Today’s guest picture is the result of the purchase by my younger son of a 50mm prime lens for his camera with his birthday money. When he told me about it, I assumed that he was going to be taking striking street photographs of Edinburgh but oddly enough, he had a different aim in mind. The lens looks promising.
Unfortunately for Mrs Tootlepedal, she was off to attend a ‘fun day’ with her driving for the disabled group. Things started badly for her when a lorry accident closed the road just a couple of miles before her destination, leaving her with a circuitous diversion on narrow roads to get there. When she did get there, the rain was not in a forgiving mood and as her job when the driving events were going on entailed standing in the middle of a field where umbrellas were banned in case they spooked the ponies, the fun was strictly rationed.
She is a hardy soul though and came home soaked but pretty cheerful in the circumstances.
Fortunately for me, I had nothing to do in the morning and took the sensible course of retiring back to bed after breakfast and indulging in some world class relaxation while the rain hammered on the windows.
When I did get up, the rain had stopped for a moment and the sun had come out.
I looked out of the kitchen window.
I ventured out.
One marigold was very cautious about opening fully out in case of more rain.
One of the astrantias is having a late burst.
I hate filling in forms but as a trustee of the Langholm Archive Group, which is a registered charity, I have to complete an annual return to OSCR, the charities regulator and finally, a month after the due date, I managed to pluck up enough energy to do it and post it off. It will probably come back with a rebuke for errors and omissions but at least I have got it out there.
I celebrated by waiting for a heavy shower of rain to pass over and then going out for a quick walk. It was warm and sunny but I didn’t dally because there was no way of knowing when the next shower would arrive, Nevertheless, I took a picture or two as I went round Gaskell’s Walk.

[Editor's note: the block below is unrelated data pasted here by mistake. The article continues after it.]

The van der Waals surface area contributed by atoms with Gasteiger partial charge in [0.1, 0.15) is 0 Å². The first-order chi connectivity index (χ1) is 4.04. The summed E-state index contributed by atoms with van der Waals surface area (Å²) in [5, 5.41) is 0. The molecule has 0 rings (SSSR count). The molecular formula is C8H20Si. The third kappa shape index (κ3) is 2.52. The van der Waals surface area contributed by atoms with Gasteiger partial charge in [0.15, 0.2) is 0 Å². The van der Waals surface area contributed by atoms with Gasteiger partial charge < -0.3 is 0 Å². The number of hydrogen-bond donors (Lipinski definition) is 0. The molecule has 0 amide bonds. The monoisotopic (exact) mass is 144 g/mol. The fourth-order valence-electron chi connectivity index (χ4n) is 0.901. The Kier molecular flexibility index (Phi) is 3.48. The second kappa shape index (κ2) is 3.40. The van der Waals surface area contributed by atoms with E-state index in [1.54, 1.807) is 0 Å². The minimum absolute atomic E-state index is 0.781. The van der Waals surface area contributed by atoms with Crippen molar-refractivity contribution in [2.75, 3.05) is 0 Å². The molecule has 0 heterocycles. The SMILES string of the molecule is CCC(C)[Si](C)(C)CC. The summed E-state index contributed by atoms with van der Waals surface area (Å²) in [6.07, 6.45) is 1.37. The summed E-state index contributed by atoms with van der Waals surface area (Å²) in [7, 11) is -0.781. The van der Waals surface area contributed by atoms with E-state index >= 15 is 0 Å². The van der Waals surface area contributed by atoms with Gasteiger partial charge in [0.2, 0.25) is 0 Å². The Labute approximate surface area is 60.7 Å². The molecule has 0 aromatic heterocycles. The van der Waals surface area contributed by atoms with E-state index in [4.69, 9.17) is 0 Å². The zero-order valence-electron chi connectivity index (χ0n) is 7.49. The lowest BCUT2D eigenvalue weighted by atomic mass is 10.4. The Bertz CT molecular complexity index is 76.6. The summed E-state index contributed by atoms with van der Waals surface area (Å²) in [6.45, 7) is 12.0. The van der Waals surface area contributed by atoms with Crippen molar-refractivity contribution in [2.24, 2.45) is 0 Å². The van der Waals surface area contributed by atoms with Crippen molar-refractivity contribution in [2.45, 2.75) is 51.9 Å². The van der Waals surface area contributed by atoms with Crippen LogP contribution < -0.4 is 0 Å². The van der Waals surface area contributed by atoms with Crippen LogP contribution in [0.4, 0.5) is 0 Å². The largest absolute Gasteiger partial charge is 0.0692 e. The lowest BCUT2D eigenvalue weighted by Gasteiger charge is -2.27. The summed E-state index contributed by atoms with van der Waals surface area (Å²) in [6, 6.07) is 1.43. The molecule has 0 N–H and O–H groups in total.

I liked the waterfall effect of plants over the wall at the top of the Manse Brae.
I am amazed by how many different sorts of lichen grow in such a small area. There are even more striking ones on the same post.
I might have seen more but someone had been along the path with a strimmer. This made it very satisfactory for me as a walker keeping his feet dry but not so good for me as a snapper hoping to see interesting things at the path edge.
I pushed on, hoping that the sun would stay out while I walked. There was an excellent view of Whita from Stubholm.
When I got down to the path beside the park, a clump of Himalayan basalm towered over my head. It is generally regarded as a pest in spite of its pretty flowers. It certainly takes a hold when it is established.
In the end, it turned out that I could have taken my time on my walk as it was still sunny long after I had got home.
In the evening, I went up to the Archive Centre by myself. Sandy is on holiday and Jean is still in hospital. I called in to see her on my way but she was too tired to receive visitors as she has not been very well lately.
I managed to concentrate enough to put two weeks of the index into the database but I am still a bit behind the data miners and will have to pull up my socks if I am to catch up with them.
In one of the short sunny spells, I did manage to catch a chaffinch on its own as flying bird of the day.